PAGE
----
An 86-year-old woman with a history significant for Sjogren’s disease, ILD on immunosuppression with hydroxychloroquine and prednisone, chronic hypoxic respiratory failure requiring 3L of oxygen, diabetes mellitus who came from an ophthalmology clinic to be evaluated for vision problems in her left eye for four days. Symptoms began four days ago with central spot, dull pain and progressive vision deterioration on the left side. She has a dry cough, started the previous month with recurrent oral thrush, no fever, abdominal pain, headache, dizziness, weakness, sensory deficit or rash. She was diagnosed with bilateral chorioretinitis and left-sided panuveitis. Vital signs and physical exam were unremarkable.

The patient was further evaluated in the emergency room, including CT scans of her chest, abdomen and pelvis. The CT scan shows a ring-shaped hypodense lesion in the left gluteus medius and right paraspinal muscle. The CT scan showed chronic interstitial changes, a new consolidation of the left lower lobe, and the MRI scan of the head also showed a bicerebral, many rim-enhancing masses with surrounding vasogenic edema concerning for metastatic deposits. The working diagnosis at this time was broad and was managed by the infectious disease team in a way that included widespread nocardiosis, fungal infections, HIV, tuberculosis and others.

Further tests included Aspergillus and histoplasma antigen, Mycobacterium tuberculosis, HIV screening, toxoplasma test, beta-D-glucan test. Biopsy of the gluteus medius muscle was performed, the gram stain showed gram-positive rods, partial acid-fast bacilli and cytology stain consistent with Nocardia spp further identified as Nocardia farcinica.

Since admission, the patient was started on meropenem. Upon obtaining the gluteus muscle biopsy result, intravenous sulfamethoxazole-trimethoprim (SMX-TMP) was added to her regimen. Within five days, the patient developed an intolerance to SMX-TMP (nausea, vomiting and kidney damage). The second-line drug doxycycline was used alternatively. The patient also reported a deterioration of her vision in her left eye, and the patient underwent an ophthalmological examination, which was notable for a deterioration of chorioretinitis and abscess formation in her left eye. The antibiotic was switched to amikacin 10 mg/kg every 24 hours and imipenem-cilastatin 500 mg IV every 8 hours. Concerns about superimposed Candida ophthalmitis were raised, and oral fluconazole 400 mg once daily was added. The patient was discharged home after 18 days of hospitalization on amikacin, imipenem-Cilastatin and fluconazole with significant improvement in her vision on follow-up one month after.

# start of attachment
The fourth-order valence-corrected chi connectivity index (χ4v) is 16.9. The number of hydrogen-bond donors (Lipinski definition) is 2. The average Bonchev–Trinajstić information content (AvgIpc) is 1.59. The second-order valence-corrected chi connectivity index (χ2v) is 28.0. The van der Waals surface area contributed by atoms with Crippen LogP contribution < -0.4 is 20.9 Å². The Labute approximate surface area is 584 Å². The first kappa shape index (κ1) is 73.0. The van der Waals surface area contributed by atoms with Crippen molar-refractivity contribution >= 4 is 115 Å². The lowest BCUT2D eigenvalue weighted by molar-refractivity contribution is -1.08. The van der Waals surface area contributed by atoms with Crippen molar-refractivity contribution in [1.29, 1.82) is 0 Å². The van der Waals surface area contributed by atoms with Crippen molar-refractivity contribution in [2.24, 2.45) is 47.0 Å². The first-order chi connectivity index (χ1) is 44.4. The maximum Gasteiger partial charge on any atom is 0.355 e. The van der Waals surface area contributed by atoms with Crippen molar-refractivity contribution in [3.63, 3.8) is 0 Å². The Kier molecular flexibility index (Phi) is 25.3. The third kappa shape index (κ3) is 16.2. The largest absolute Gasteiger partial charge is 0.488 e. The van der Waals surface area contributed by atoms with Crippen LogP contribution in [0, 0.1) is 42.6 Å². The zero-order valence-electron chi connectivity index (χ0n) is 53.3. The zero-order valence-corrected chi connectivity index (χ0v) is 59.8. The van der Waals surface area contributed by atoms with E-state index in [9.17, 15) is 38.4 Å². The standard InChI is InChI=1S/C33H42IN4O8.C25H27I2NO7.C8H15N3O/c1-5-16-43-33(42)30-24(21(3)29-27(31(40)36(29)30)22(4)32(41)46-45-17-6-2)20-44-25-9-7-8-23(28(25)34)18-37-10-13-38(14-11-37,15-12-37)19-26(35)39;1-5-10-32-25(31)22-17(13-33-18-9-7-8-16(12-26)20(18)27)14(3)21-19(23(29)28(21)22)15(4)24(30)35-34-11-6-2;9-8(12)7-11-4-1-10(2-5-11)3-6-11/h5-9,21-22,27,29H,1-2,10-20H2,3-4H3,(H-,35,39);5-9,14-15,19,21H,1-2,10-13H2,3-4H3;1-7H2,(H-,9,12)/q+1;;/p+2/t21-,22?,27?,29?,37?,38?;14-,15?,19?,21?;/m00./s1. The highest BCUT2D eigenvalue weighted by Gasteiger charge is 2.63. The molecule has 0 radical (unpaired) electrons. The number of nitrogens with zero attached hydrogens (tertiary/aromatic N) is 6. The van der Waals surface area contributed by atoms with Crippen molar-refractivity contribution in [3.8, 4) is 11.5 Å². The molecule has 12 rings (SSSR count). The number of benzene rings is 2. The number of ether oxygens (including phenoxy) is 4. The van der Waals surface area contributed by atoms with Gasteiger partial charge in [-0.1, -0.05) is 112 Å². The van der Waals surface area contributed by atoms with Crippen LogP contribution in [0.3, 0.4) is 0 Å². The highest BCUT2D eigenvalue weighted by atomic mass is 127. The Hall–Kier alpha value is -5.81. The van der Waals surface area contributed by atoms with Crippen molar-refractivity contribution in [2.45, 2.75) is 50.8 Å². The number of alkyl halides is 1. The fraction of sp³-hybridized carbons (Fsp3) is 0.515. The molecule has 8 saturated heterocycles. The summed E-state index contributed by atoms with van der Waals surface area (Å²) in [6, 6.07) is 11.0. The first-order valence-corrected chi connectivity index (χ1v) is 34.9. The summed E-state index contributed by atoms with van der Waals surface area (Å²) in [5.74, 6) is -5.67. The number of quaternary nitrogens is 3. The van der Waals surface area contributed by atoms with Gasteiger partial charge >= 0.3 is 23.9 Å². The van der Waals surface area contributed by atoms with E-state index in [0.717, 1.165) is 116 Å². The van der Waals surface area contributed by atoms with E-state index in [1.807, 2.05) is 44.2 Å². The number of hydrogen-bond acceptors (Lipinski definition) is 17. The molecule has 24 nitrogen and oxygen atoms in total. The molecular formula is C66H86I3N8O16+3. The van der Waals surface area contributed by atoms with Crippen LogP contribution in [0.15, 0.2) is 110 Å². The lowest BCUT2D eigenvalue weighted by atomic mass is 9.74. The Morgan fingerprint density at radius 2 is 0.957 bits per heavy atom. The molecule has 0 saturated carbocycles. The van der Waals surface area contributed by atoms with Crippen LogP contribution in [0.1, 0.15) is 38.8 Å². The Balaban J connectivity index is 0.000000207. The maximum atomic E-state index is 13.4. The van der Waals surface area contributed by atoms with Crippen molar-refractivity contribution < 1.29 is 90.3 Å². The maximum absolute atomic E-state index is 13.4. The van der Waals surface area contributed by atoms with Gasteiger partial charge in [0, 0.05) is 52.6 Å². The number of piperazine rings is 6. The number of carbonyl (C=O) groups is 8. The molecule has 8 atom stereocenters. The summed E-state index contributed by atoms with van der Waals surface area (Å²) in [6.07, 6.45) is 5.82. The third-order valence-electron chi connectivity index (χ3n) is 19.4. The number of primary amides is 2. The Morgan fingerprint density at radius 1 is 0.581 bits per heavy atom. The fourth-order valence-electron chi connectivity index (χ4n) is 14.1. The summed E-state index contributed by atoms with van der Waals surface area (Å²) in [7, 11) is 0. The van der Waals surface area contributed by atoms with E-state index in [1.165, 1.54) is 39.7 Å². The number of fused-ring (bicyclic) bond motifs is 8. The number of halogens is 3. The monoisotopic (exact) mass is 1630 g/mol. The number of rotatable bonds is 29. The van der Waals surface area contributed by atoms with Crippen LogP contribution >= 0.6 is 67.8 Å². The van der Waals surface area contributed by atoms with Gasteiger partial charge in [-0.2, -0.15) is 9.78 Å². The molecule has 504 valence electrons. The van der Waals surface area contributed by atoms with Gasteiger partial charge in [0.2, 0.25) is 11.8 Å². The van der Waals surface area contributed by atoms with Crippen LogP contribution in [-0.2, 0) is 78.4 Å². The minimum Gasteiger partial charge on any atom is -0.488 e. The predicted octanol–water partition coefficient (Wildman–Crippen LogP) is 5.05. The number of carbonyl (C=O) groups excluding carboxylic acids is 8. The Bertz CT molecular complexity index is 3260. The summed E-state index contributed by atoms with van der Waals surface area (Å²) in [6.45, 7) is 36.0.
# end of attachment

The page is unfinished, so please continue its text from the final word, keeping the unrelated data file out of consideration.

Abstract 34 Figure 1 MRI of the brain showing abnormal rim-enhancing intracranial lesions with surrounding vasogenic edema as evidenced
Abstract 34 Figure 2 A (on the left): Rim-enhancing hypodense lesion in the left gluteus medius muscle; B (on the left): Rim-enhancing hypodense lesion in the right paraspinal muscle
Abstract 34 Figure 3 Laboratory work up of the patient
Abstract 34 Figure 4 A (on the left): Nocardia with Fite stain; B (on the right): Modified acid-fast stain of nocardia
Abstract 34 Figure 5 Nocardia farcinica susc results

Discussion